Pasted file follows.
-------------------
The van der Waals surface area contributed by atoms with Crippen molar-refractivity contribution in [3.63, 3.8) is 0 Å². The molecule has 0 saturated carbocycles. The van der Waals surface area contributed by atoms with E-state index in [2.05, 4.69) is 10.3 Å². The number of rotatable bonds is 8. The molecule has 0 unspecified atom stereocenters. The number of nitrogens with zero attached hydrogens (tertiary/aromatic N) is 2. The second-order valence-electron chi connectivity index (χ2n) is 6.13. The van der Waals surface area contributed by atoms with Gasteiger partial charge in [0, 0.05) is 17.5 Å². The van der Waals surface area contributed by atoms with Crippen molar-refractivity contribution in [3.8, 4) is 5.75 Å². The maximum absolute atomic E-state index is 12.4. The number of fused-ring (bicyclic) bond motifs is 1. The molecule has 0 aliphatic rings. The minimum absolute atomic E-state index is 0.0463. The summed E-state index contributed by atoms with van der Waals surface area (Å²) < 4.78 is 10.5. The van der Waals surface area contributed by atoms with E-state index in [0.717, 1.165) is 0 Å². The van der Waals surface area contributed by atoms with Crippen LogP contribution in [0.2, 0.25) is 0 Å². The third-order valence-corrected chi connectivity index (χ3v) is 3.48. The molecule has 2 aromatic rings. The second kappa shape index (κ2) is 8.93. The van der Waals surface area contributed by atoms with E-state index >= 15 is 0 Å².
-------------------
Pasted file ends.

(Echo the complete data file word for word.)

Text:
The van der Waals surface area contributed by atoms with Crippen molar-refractivity contribution in [3.63, 3.8) is 0 Å². The molecule has 0 saturated carbocycles. The van der Waals surface area contributed by atoms with E-state index in [2.05, 4.69) is 10.3 Å². The number of rotatable bonds is 8. The molecule has 0 unspecified atom stereocenters. The number of nitrogens with zero attached hydrogens (tertiary/aromatic N) is 2. The second-order valence-electron chi connectivity index (χ2n) is 6.13. The van der Waals surface area contributed by atoms with Gasteiger partial charge in [0, 0.05) is 17.5 Å². The van der Waals surface area contributed by atoms with Crippen molar-refractivity contribution in [3.8, 4) is 5.75 Å². The maximum absolute atomic E-state index is 12.4. The number of fused-ring (bicyclic) bond motifs is 1. The molecule has 0 aliphatic rings. The minimum absolute atomic E-state index is 0.0463. The summed E-state index contributed by atoms with van der Waals surface area (Å²) < 4.78 is 10.5. The van der Waals surface area contributed by atoms with E-state index in [0.717, 1.165) is 0 Å². The van der Waals surface area contributed by atoms with Crippen LogP contribution in [0.2, 0.25) is 0 Å². The third-order valence-corrected chi connectivity index (χ3v) is 3.48. The molecule has 2 aromatic rings. The second kappa shape index (κ2) is 8.93. The van der Waals surface area contributed by atoms with E-state index >= 15 is 0 Å².